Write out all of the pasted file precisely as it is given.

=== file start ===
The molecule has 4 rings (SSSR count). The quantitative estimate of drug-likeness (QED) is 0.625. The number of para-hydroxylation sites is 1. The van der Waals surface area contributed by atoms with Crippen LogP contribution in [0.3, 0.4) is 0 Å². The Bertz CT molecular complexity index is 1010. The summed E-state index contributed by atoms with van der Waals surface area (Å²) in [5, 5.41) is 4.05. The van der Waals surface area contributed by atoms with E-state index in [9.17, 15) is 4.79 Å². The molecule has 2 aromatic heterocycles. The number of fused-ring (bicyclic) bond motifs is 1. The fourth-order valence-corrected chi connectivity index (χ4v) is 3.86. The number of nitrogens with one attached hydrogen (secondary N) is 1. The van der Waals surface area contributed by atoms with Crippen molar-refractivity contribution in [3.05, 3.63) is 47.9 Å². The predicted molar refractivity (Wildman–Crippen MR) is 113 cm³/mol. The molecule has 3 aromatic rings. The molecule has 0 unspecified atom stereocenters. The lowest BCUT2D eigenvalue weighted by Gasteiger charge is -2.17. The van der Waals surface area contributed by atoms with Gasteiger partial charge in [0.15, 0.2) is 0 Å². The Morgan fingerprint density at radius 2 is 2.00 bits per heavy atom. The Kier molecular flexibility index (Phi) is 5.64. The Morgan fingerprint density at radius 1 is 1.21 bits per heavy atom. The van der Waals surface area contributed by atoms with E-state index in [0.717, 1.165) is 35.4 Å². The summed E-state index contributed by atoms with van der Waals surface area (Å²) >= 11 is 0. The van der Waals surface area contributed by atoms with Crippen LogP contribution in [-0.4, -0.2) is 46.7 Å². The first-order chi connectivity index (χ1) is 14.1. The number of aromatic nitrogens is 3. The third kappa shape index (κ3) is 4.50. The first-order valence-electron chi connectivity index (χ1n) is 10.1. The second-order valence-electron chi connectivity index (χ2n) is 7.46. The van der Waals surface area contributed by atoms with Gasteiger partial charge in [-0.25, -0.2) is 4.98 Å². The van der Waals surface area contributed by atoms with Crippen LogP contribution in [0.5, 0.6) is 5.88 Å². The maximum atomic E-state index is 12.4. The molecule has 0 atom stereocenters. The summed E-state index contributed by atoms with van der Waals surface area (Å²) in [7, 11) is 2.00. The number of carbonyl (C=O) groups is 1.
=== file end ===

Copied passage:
The molecule has 4 rings (SSSR count). The quantitative estimate of drug-likeness (QED) is 0.625. The number of para-hydroxylation sites is 1. The van der Waals surface area contributed by atoms with Crippen LogP contribution in [0.3, 0.4) is 0 Å². The Bertz CT molecular complexity index is 1010. The summed E-state index contributed by atoms with van der Waals surface area (Å²) in [5, 5.41) is 4.05. The van der Waals surface area contributed by atoms with E-state index in [9.17, 15) is 4.79 Å². The molecule has 2 aromatic heterocycles. The number of fused-ring (bicyclic) bond motifs is 1. The fourth-order valence-corrected chi connectivity index (χ4v) is 3.86. The number of nitrogens with one attached hydrogen (secondary N) is 1. The van der Waals surface area contributed by atoms with Crippen molar-refractivity contribution in [3.05, 3.63) is 47.9 Å². The predicted molar refractivity (Wildman–Crippen MR) is 113 cm³/mol. The molecule has 3 aromatic rings. The molecule has 0 unspecified atom stereocenters. The lowest BCUT2D eigenvalue weighted by Gasteiger charge is -2.17. The van der Waals surface area contributed by atoms with Gasteiger partial charge in [0.15, 0.2) is 0 Å². The Morgan fingerprint density at radius 2 is 2.00 bits per heavy atom. The Kier molecular flexibility index (Phi) is 5.64. The Morgan fingerprint density at radius 1 is 1.21 bits per heavy atom. The van der Waals surface area contributed by atoms with E-state index in [0.717, 1.165) is 35.4 Å². The summed E-state index contributed by atoms with van der Waals surface area (Å²) >= 11 is 0. The van der Waals surface area contributed by atoms with Crippen LogP contribution in [-0.4, -0.2) is 46.7 Å². The first-order chi connectivity index (χ1) is 14.1. The number of aromatic nitrogens is 3. The third kappa shape index (κ3) is 4.50. The first-order valence-electron chi connectivity index (χ1n) is 10.1. The second-order valence-electron chi connectivity index (χ2n) is 7.46. The van der Waals surface area contributed by atoms with Gasteiger partial charge in [-0.25, -0.2) is 4.98 Å². The van der Waals surface area contributed by atoms with Crippen LogP contribution in [0.5, 0.6) is 5.88 Å². The maximum atomic E-state index is 12.4. The molecule has 0 atom stereocenters. The summed E-state index contributed by atoms with van der Waals surface area (Å²) in [7, 11) is 2.00. The number of carbonyl (C=O) groups is 1.